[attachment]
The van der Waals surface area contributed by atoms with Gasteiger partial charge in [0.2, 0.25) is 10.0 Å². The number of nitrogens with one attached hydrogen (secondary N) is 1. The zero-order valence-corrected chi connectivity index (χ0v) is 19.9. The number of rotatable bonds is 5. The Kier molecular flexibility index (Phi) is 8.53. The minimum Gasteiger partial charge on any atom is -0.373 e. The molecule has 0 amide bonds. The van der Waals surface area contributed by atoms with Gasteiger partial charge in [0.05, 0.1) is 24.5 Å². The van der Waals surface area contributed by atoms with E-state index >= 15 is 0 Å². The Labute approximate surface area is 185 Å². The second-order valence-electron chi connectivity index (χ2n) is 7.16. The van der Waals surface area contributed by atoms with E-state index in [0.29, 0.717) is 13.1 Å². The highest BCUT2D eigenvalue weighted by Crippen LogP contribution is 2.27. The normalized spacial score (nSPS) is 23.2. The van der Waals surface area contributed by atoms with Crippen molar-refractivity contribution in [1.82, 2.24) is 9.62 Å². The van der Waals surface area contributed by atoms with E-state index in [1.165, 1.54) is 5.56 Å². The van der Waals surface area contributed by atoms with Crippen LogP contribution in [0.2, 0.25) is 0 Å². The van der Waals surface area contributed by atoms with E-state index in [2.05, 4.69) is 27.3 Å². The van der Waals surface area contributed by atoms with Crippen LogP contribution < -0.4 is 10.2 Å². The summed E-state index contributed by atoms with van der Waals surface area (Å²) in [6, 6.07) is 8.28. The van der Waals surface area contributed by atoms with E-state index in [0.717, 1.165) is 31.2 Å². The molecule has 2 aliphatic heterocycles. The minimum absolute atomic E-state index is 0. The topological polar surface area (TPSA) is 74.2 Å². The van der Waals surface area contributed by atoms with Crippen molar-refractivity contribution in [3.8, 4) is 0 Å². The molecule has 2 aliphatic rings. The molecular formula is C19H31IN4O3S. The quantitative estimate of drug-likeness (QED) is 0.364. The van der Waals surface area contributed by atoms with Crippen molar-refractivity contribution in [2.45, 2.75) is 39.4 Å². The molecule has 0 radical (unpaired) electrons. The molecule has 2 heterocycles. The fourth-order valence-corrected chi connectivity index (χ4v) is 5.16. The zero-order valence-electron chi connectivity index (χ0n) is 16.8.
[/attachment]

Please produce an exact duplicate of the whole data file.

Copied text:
The van der Waals surface area contributed by atoms with Gasteiger partial charge in [0.2, 0.25) is 10.0 Å². The number of nitrogens with one attached hydrogen (secondary N) is 1. The zero-order valence-corrected chi connectivity index (χ0v) is 19.9. The number of rotatable bonds is 5. The Kier molecular flexibility index (Phi) is 8.53. The minimum Gasteiger partial charge on any atom is -0.373 e. The molecule has 0 amide bonds. The van der Waals surface area contributed by atoms with Gasteiger partial charge in [0.05, 0.1) is 24.5 Å². The van der Waals surface area contributed by atoms with E-state index >= 15 is 0 Å². The Labute approximate surface area is 185 Å². The second-order valence-electron chi connectivity index (χ2n) is 7.16. The van der Waals surface area contributed by atoms with E-state index in [0.29, 0.717) is 13.1 Å². The highest BCUT2D eigenvalue weighted by Crippen LogP contribution is 2.27. The normalized spacial score (nSPS) is 23.2. The van der Waals surface area contributed by atoms with Crippen molar-refractivity contribution in [1.82, 2.24) is 9.62 Å². The van der Waals surface area contributed by atoms with E-state index in [1.165, 1.54) is 5.56 Å². The van der Waals surface area contributed by atoms with Crippen LogP contribution in [0.2, 0.25) is 0 Å². The van der Waals surface area contributed by atoms with E-state index in [2.05, 4.69) is 27.3 Å². The van der Waals surface area contributed by atoms with Crippen LogP contribution < -0.4 is 10.2 Å². The summed E-state index contributed by atoms with van der Waals surface area (Å²) in [6, 6.07) is 8.28. The van der Waals surface area contributed by atoms with E-state index in [0.717, 1.165) is 31.2 Å². The molecule has 2 aliphatic heterocycles. The minimum absolute atomic E-state index is 0. The topological polar surface area (TPSA) is 74.2 Å². The van der Waals surface area contributed by atoms with Crippen molar-refractivity contribution in [3.8, 4) is 0 Å². The molecule has 2 aliphatic rings. The molecular formula is C19H31IN4O3S. The quantitative estimate of drug-likeness (QED) is 0.364. The van der Waals surface area contributed by atoms with Crippen molar-refractivity contribution in [2.45, 2.75) is 39.4 Å². The molecule has 0 radical (unpaired) electrons. The molecule has 2 heterocycles. The fourth-order valence-corrected chi connectivity index (χ4v) is 5.16. The zero-order valence-electron chi connectivity index (χ0n) is 16.8.